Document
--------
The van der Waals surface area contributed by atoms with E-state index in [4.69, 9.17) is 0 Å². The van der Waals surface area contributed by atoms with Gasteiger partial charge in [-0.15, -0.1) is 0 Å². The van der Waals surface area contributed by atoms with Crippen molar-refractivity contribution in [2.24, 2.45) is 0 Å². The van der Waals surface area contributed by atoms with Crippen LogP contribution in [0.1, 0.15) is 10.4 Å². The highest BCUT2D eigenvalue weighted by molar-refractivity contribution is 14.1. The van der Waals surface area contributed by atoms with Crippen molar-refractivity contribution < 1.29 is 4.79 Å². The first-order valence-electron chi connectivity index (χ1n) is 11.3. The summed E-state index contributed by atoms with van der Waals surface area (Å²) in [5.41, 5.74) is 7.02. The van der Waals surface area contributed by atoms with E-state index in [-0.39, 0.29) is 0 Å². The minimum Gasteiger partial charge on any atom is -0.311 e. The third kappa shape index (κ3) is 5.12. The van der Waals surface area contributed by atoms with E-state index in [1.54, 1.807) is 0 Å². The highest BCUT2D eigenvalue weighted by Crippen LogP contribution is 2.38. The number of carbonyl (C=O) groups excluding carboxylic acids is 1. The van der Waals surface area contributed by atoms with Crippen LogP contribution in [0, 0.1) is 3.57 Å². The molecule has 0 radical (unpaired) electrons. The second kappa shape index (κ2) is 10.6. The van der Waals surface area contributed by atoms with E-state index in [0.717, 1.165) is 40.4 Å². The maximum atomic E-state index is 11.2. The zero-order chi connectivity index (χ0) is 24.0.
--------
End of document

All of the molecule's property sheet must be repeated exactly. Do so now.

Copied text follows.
The van der Waals surface area contributed by atoms with E-state index in [4.69, 9.17) is 0 Å². The van der Waals surface area contributed by atoms with Gasteiger partial charge in [-0.15, -0.1) is 0 Å². The van der Waals surface area contributed by atoms with Crippen molar-refractivity contribution in [2.24, 2.45) is 0 Å². The van der Waals surface area contributed by atoms with Crippen LogP contribution in [0.1, 0.15) is 10.4 Å². The highest BCUT2D eigenvalue weighted by molar-refractivity contribution is 14.1. The van der Waals surface area contributed by atoms with Crippen molar-refractivity contribution < 1.29 is 4.79 Å². The first-order valence-electron chi connectivity index (χ1n) is 11.3. The summed E-state index contributed by atoms with van der Waals surface area (Å²) in [5.41, 5.74) is 7.02. The van der Waals surface area contributed by atoms with E-state index in [-0.39, 0.29) is 0 Å². The minimum Gasteiger partial charge on any atom is -0.311 e. The third kappa shape index (κ3) is 5.12. The van der Waals surface area contributed by atoms with E-state index in [1.54, 1.807) is 0 Å². The highest BCUT2D eigenvalue weighted by Crippen LogP contribution is 2.38. The number of carbonyl (C=O) groups excluding carboxylic acids is 1. The van der Waals surface area contributed by atoms with Crippen LogP contribution in [0, 0.1) is 3.57 Å². The molecule has 0 radical (unpaired) electrons. The second kappa shape index (κ2) is 10.6. The van der Waals surface area contributed by atoms with E-state index in [0.717, 1.165) is 40.4 Å². The maximum atomic E-state index is 11.2. The zero-order chi connectivity index (χ0) is 24.0.